Corn Stands Tall in Test Plots

2007 Missouri Corn Performance Test report is ready, with mixed results.

Published on: Nov 28, 2007

The 2007 growing season was a great one, unless you happened to be in one of those areas of the state where the rain wouldn't quit. Or maybe you were caught in an area where rain just wouldn't fall. Despite Missouri's unpredictable weather, yields at most sites in the Missouri 2007 Corn Performance Tests ended up at or above average.

Plots in the north region had a particularly tough summer. "The test at Craig, in northwest Missouri, was planted on May 23 and was flooded a few weeks later when the levee on the Tarkio River was breeched," reports Howard Mason, MU crop variety testing research specialist. The irrigated test at Harrisonville was planted on April 24 and for the next 60 days received 23.2 inches of rain. "These two experiments were abandoned because the plants that were left were few and far between and it was too late to replant," he says.

Yields in the north region were average or below at all locations except LaGrange, where yields averaged 228 bushels per acre.

On the other extreme, the test at Truxton was planted on May 14 and for the rest of the summer only received about 8 inches of rainfall. That experiment was harvested, but yields averaged only 73.7 bushels per acre.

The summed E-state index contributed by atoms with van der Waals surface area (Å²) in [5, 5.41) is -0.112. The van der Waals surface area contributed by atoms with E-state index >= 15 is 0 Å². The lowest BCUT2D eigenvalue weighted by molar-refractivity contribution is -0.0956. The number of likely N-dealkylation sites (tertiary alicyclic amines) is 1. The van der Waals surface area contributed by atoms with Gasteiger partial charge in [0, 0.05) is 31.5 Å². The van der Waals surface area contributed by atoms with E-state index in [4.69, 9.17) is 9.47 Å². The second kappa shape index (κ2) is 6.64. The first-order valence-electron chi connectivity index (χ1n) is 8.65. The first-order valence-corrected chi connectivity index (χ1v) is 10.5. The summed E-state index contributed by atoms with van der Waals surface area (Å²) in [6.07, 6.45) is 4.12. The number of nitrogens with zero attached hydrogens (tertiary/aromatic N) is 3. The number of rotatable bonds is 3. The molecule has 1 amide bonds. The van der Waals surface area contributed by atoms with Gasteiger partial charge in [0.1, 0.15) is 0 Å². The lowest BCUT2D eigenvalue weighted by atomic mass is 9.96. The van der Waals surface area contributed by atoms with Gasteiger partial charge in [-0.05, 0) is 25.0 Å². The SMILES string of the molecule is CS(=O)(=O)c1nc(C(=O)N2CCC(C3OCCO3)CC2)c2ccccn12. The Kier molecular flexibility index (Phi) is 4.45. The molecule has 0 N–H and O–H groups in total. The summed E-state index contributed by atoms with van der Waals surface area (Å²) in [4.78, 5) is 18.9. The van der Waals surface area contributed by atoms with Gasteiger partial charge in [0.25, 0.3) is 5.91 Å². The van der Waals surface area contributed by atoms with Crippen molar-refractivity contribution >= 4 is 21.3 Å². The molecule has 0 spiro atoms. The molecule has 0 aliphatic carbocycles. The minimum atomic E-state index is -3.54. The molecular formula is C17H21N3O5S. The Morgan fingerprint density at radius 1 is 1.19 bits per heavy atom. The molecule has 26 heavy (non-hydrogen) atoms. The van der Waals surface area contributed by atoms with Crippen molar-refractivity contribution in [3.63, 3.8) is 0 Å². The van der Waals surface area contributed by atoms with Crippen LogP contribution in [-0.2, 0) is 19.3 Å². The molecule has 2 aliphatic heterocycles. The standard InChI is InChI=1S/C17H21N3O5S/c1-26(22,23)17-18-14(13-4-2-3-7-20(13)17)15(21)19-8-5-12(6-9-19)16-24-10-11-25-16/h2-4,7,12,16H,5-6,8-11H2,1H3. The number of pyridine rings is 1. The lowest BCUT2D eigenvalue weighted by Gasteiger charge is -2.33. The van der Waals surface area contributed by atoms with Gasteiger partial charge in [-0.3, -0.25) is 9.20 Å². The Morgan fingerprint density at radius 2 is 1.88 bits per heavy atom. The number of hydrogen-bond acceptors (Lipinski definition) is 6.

European corn borers also threw a curve at this year's hybrids, as pressure was heavy at most sites in north and central Missouri. Mason points out that this contributed to significant lodging at several locations.

Irrigated corn tests in central, southwest, and southeast Missouri continued to perform well. "Over the last few years, irrigation has boosted corn yields by about 72 bushels an acre at locations where we test both irrigated and non-irrigated corn hybrids," Mason says.

Variety selection continues to be the main point promoted by MU Variety Testing. "Simply by studying our report, a producer can increase the likelihood of selecting a hybrid that will perform well the subsequent year," Mason says. "Be sure to evaluate your selections at multiple locations and/or multiple years to increase the precision of your decision."

For all the corn test data, visit the Web site: You can read the report in the December issue of Missouri Ruralist. It also can be obtained in CD version from the MU agronomy plant sciences unit office at (573) 882-2307, or visit your local Extension office for a free copy.